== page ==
Calculating Race: Racial Discrimination in Risk Assessment

Research output: Book/ReportBook

Abstract

In Calculating Race, Benjamin Wiggins analyzes the historical relationship between statistical risk assessment and race in the United States. He illustrates how, through a reliance on the variable of race, actuarial science transformed the nature of racism and helped usher racial disparities in wealth, incarceration, and housing from the nineteenth century into the twentieth.

Wiggins begins by tracing how the life insurance industry utilized race in its calculations at the end of the nineteenth century, focusing particularly on Prudential and its aggressive battles with state regulators to discriminate against clients and adjust rates on the basis of race. He then turns his focus to the collection of racial statistics in the Illinois state penitentiary system in the late nineteenth century and the state's subsequent development of predictive sentencing and parole formulas in the 1920s that weighed race as a key factor.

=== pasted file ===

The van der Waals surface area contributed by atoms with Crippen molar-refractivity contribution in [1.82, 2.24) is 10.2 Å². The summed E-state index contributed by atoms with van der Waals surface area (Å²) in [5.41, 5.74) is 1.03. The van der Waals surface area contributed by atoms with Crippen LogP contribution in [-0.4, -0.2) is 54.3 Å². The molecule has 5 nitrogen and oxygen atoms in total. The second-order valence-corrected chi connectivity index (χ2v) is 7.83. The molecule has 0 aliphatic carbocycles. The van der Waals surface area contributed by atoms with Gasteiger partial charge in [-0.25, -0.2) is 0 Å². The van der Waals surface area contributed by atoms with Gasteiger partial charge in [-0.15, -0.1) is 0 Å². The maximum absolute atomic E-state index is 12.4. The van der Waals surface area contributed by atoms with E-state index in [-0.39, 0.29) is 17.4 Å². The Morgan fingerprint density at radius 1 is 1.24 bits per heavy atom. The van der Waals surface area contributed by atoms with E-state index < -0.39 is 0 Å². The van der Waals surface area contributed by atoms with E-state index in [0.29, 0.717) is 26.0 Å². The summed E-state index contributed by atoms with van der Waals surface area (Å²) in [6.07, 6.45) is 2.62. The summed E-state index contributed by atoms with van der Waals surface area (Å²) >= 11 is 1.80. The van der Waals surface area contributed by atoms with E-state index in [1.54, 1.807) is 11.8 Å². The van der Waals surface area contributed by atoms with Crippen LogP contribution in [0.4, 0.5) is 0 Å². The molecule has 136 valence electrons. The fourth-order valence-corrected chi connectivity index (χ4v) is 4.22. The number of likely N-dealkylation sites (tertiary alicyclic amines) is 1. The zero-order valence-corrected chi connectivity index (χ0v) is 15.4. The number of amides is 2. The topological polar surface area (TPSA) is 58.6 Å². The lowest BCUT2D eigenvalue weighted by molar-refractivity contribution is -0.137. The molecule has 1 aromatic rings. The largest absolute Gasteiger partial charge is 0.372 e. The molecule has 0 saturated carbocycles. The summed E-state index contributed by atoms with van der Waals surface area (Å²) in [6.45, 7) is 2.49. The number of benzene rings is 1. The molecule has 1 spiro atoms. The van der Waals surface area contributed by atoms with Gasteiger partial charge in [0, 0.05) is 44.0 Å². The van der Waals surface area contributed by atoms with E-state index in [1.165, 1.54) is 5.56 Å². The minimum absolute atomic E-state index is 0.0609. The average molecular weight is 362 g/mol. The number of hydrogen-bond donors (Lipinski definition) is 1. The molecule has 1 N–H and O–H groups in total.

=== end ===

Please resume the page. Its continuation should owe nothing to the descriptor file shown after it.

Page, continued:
Next, he investigates the role of race in the state-sponsored mortgage insurance program of the Federal Housing Administration between the start of the New Deal and the beginning of the Cold War and its prolonged effects on mortgage lending. Wiggins concludes with an analysis of the use of race in the statistical risk assessments across financial institutions and government programs during the post-civil rights movement era, and how that practice has been transformed in the twenty-first century through "proxy" variables which stand in for the now taboo category of race. Offering readers a new perspective on the historical importance of actuarial science in structural racism, Calculating Race is a particularly timely contribution as Big Data and algorithmic decision making increasingly pervade our lives.
Original languageEnglish (US)
Place of PublicationOxford
PublisherOxford University Press, Inc
Number of pages152
ISBN (Print)9780197504000
StatePublished - 2020

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